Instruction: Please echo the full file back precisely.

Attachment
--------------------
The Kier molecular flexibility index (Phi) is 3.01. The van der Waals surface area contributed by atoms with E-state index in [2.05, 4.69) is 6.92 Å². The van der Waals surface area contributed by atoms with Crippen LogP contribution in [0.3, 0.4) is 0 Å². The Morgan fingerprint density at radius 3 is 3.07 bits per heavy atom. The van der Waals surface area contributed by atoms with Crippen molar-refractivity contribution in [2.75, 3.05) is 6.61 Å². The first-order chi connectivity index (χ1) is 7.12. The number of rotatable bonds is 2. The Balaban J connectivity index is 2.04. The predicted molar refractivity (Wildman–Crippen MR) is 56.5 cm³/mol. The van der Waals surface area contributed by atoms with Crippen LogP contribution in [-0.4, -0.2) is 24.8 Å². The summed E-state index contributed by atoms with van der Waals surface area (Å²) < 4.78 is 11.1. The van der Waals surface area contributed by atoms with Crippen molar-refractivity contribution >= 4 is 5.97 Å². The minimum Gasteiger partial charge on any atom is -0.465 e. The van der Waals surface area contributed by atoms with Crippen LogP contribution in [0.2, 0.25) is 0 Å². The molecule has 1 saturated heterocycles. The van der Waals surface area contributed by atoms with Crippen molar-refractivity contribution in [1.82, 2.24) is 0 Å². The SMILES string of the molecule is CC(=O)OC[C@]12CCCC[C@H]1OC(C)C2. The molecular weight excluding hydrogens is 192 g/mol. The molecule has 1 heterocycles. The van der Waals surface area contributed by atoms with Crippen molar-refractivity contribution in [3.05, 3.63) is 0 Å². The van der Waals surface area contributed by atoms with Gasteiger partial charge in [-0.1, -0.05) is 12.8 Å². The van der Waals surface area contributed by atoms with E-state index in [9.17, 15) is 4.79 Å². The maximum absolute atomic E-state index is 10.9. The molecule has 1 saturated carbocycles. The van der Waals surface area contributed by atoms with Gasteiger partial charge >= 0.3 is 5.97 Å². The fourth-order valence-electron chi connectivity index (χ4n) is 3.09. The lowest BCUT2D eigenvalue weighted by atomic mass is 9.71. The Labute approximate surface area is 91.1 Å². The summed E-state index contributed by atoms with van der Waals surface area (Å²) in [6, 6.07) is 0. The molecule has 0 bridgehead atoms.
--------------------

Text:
The Kier molecular flexibility index (Phi) is 3.01. The van der Waals surface area contributed by atoms with E-state index in [2.05, 4.69) is 6.92 Å². The van der Waals surface area contributed by atoms with Crippen LogP contribution in [0.3, 0.4) is 0 Å². The Morgan fingerprint density at radius 3 is 3.07 bits per heavy atom. The van der Waals surface area contributed by atoms with Crippen molar-refractivity contribution in [2.75, 3.05) is 6.61 Å². The first-order chi connectivity index (χ1) is 7.12. The number of rotatable bonds is 2. The Balaban J connectivity index is 2.04. The predicted molar refractivity (Wildman–Crippen MR) is 56.5 cm³/mol. The van der Waals surface area contributed by atoms with Crippen LogP contribution in [-0.4, -0.2) is 24.8 Å². The summed E-state index contributed by atoms with van der Waals surface area (Å²) < 4.78 is 11.1. The van der Waals surface area contributed by atoms with Crippen molar-refractivity contribution >= 4 is 5.97 Å². The minimum Gasteiger partial charge on any atom is -0.465 e. The van der Waals surface area contributed by atoms with Crippen LogP contribution in [0.2, 0.25) is 0 Å². The molecule has 1 saturated heterocycles. The van der Waals surface area contributed by atoms with Crippen molar-refractivity contribution in [1.82, 2.24) is 0 Å². The SMILES string of the molecule is CC(=O)OC[C@]12CCCC[C@H]1OC(C)C2. The molecular weight excluding hydrogens is 192 g/mol. The molecule has 1 heterocycles. The van der Waals surface area contributed by atoms with Crippen molar-refractivity contribution in [3.05, 3.63) is 0 Å². The van der Waals surface area contributed by atoms with Gasteiger partial charge in [-0.1, -0.05) is 12.8 Å². The van der Waals surface area contributed by atoms with E-state index in [9.17, 15) is 4.79 Å². The maximum absolute atomic E-state index is 10.9. The molecule has 1 saturated carbocycles. The van der Waals surface area contributed by atoms with Gasteiger partial charge >= 0.3 is 5.97 Å². The fourth-order valence-electron chi connectivity index (χ4n) is 3.09. The lowest BCUT2D eigenvalue weighted by atomic mass is 9.71. The Labute approximate surface area is 91.1 Å². The summed E-state index contributed by atoms with van der Waals surface area (Å²) in [6, 6.07) is 0. The molecule has 0 bridgehead atoms.